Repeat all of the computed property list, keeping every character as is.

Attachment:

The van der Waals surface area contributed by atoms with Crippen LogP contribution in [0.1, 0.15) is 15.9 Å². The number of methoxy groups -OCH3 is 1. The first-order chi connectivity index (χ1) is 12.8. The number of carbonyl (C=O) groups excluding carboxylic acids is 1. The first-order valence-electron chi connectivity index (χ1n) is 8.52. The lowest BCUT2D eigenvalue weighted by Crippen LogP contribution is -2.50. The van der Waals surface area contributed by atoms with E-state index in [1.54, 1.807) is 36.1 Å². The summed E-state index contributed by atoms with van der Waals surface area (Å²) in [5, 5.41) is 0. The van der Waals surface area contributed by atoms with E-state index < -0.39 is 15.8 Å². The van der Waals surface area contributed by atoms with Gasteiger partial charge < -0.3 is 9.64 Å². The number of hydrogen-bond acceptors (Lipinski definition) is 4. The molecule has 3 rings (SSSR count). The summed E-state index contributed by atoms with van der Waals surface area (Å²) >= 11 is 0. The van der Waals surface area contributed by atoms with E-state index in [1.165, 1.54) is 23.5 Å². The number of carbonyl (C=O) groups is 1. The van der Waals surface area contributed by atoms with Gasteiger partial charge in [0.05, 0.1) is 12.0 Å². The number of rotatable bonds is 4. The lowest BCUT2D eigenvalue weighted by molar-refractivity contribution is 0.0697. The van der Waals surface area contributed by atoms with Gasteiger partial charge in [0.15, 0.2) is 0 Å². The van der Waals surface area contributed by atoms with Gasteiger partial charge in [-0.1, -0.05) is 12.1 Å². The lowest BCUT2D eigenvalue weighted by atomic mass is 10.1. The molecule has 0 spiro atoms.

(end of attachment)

The van der Waals surface area contributed by atoms with Crippen LogP contribution in [0.1, 0.15) is 15.9 Å². The number of methoxy groups -OCH3 is 1. The first-order chi connectivity index (χ1) is 12.8. The number of carbonyl (C=O) groups excluding carboxylic acids is 1. The first-order valence-electron chi connectivity index (χ1n) is 8.52. The lowest BCUT2D eigenvalue weighted by Crippen LogP contribution is -2.50. The van der Waals surface area contributed by atoms with E-state index in [1.54, 1.807) is 36.1 Å². The summed E-state index contributed by atoms with van der Waals surface area (Å²) in [5, 5.41) is 0. The van der Waals surface area contributed by atoms with E-state index < -0.39 is 15.8 Å². The van der Waals surface area contributed by atoms with Gasteiger partial charge < -0.3 is 9.64 Å². The number of hydrogen-bond acceptors (Lipinski definition) is 4. The molecule has 3 rings (SSSR count). The summed E-state index contributed by atoms with van der Waals surface area (Å²) >= 11 is 0. The van der Waals surface area contributed by atoms with E-state index in [1.165, 1.54) is 23.5 Å². The number of carbonyl (C=O) groups is 1. The van der Waals surface area contributed by atoms with Gasteiger partial charge in [0.05, 0.1) is 12.0 Å². The number of rotatable bonds is 4. The lowest BCUT2D eigenvalue weighted by molar-refractivity contribution is 0.0697. The van der Waals surface area contributed by atoms with Gasteiger partial charge in [0.15, 0.2) is 0 Å². The van der Waals surface area contributed by atoms with Gasteiger partial charge in [-0.1, -0.05) is 12.1 Å². The lowest BCUT2D eigenvalue weighted by atomic mass is 10.1. The molecule has 0 spiro atoms.